Making Primary Care Primary Through Policy

Texas Primary Care Consortium (TPCC), with support from Episcopal Health Foundation and St. David’s Foundation, brought together a statewide consensus panel to identify and advance bi-partisan, smart public policy that will help increase access, reduce costs, and improve outcomes

Given the systemic and chronic nature of our state’s challenges, the consortium proposes a three-pronged framework of solutions for a positive and sustainable impact. The proposed policy priorities for primary care are: increasing access to care, promoting value-based payment, and strengthening primary care. Checkout our specific policy priorities below.

Help us advance primary care in Texas by sharing about TPCC's 2023 policy priorities on social media and email! Please download our policy toolkit for sample language and graphics. 

TPCC Policy Efforts

Policy Wins
Legislative Priorities
Policy Data Brief

Increasing Access to Care
Promoting Value-Based Payment
Strengthening Primary Care

HB 2983, SB 1675 HB 12 HB 3414, SB 2045 HB 1073, SB 1135 HB 1599, SB 550

Texas Data Snapshot

This data and the brief above are meant to contextualize Texas Primary Care Consortium policy priorities through data on the current primary care universe in Texas. This is not a complete scan, and this information will be updated as more public data becomes available.

Who Provides Care

Graphic shows different blocks representing the number of providers in six categories for primary care in Texas. Registered nurse make up the major portion of providers. | Physicians: 76.2 per 100,000; Physician Assistants: 32.4 per 100,000; Nurse Practitioners: 72.9 per 100,000; Registered Nurses: 860.7 per 100,000; Licensed Master, Clinical, and Baccalaureate Social Workers: 82.88 per 100,000; Community Health Workers: 13.98 per 100,000
32 Texas counties lack a primary care physician.” Map of Texas shows these 32 counties in green. Most of the counties in the graphic are to the west, south and north

Who Seeks Care

61% of Texans delay care due to cost and 3 million Texans live in rural areas. In addition, 26% of Texans lack access to a usual source of care. Stronger primary care can lower health care costs, reduce hospitalizations, and lead to healthier populations.

Uninsurance rates range from >30% in the Rio Grande Valley and border counties to 18% in some urban counties.” Map of Texas by county shows most of the state with a 17.2-23.4% unisurance rates with high rates to the west, south, and north. Only two counties (Travis and Collin) have the lowest rate (8.5% - 12.4%).]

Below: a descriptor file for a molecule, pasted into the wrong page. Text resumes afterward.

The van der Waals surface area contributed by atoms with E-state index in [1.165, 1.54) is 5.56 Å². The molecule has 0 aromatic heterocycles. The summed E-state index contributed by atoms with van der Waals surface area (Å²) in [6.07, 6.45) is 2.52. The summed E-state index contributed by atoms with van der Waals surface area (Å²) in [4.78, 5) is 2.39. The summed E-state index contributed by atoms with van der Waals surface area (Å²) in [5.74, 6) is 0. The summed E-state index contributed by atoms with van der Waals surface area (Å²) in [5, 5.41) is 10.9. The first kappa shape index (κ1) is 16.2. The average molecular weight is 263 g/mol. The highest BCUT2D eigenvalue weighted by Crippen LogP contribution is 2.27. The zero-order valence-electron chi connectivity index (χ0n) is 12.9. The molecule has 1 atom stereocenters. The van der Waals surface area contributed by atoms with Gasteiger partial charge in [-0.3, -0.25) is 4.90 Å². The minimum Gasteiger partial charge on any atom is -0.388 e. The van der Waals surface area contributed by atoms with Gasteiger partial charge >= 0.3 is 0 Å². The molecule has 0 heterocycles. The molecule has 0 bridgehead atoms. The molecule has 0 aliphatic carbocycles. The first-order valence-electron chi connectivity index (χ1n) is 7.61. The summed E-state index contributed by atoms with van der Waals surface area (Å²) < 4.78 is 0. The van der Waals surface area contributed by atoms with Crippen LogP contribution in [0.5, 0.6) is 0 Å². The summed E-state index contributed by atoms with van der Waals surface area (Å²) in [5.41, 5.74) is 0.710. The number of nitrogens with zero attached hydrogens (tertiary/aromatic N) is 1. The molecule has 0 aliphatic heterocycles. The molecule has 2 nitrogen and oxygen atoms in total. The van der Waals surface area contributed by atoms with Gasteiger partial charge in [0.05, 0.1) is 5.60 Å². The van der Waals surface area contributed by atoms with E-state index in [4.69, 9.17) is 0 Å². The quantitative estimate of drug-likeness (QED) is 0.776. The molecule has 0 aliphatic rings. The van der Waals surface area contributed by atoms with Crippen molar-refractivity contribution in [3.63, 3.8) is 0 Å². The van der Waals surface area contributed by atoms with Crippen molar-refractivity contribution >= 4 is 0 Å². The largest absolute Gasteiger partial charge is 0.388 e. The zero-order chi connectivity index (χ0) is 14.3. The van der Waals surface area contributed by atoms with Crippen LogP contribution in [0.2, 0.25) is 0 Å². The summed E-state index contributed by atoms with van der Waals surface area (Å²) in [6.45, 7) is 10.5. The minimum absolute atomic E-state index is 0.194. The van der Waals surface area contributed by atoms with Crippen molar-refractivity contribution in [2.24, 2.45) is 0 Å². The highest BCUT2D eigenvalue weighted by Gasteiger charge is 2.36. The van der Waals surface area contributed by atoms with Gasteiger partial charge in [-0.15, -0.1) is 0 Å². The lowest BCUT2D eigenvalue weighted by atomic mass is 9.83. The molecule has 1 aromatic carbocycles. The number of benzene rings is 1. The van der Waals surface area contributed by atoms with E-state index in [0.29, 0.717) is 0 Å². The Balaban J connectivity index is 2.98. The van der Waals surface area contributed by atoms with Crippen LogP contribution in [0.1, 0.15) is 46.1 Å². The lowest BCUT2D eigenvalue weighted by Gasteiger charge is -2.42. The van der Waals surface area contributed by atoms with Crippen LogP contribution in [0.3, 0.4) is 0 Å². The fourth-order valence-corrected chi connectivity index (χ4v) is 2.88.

Table 1: Type of Insurance in Texas

Uninsured Adults 23.6%
Uninsured Children 11.5%
Medicaid 16.9%
Medicare 11.1%
Employer-Sponsored 46.1%

Care Provided

Table 2: Primary Care Spending and Cost

Primary Care Spending
As share of total, age 65 and older 5.50%
As share of total, ages 18 to 64 7.50%
Per beneficiary, age 65 and older 11 $770
Per enrollee, ages 18 to 64 $565
Adults who went without care due to cost 16.1%
People delaying care due to cost 61%
People with medical debt 18.8%

Table 3: Percent of physicians who accept new patients by coverage type

Medicaid Medicare Private
Texas 65.1% 86.0% 93.9%
United States 74.0% 88.2% 95.6%

Where primary care is provided

72 federally qualified health centers* with 660+ service delivery sites

813 emergency departments

84 nonprofit community health and hospital systems

605 delivery centers

328 rural health clinics

88 critical access hospitals

Consensus Panel

The policy priorities were created by a 16-member consensus-based panel and several health care experts:

Name Organization
Tom Banning Texas Academy of Family Physicians
Sue Bornstein Texas Primary Care Consortium
Ankit Sanghavi Texas Health Institute
Helen Kent Davis Texas Medical Association
Kay Ghahermani Texas Association of Community Health Plans
Chris Skisak Houston Business Group on Health
Ray Perryman The Perryman Group
Jamie Dudensing Texas Association of Health Plans
Shao-Chee Sim Episcopal Health Foundation
Jana Eubank Texas Association of Community Health Centers
Amy Einhorn St. David's Foundation
Laura Warren Texas Parent to Parent
Ken Janda University of Houston College of Medicine
Bob Kamm Robert Kamm
Nora Belcher Texas e-Health Alliance
Charles Miller Texas 2036
Jeff Bullard Catalyst Health
Rebecca King Texas Nurses Association
Chris Koller Milbank Memorial Fund
Lisa Kirsch Dell Medical School
Katrina Daniel Teacher Retirement System of Texas
Lisa Watkins Milbank Memorial Fund
Jamie Dudensing Texas Association of Health Plans
Maureen Hensley-Quinn National Academy for State Health Policy

Funding for TPCC’s policy priorities is supported by Episcopal Health Foundation and St. David’s Foundation.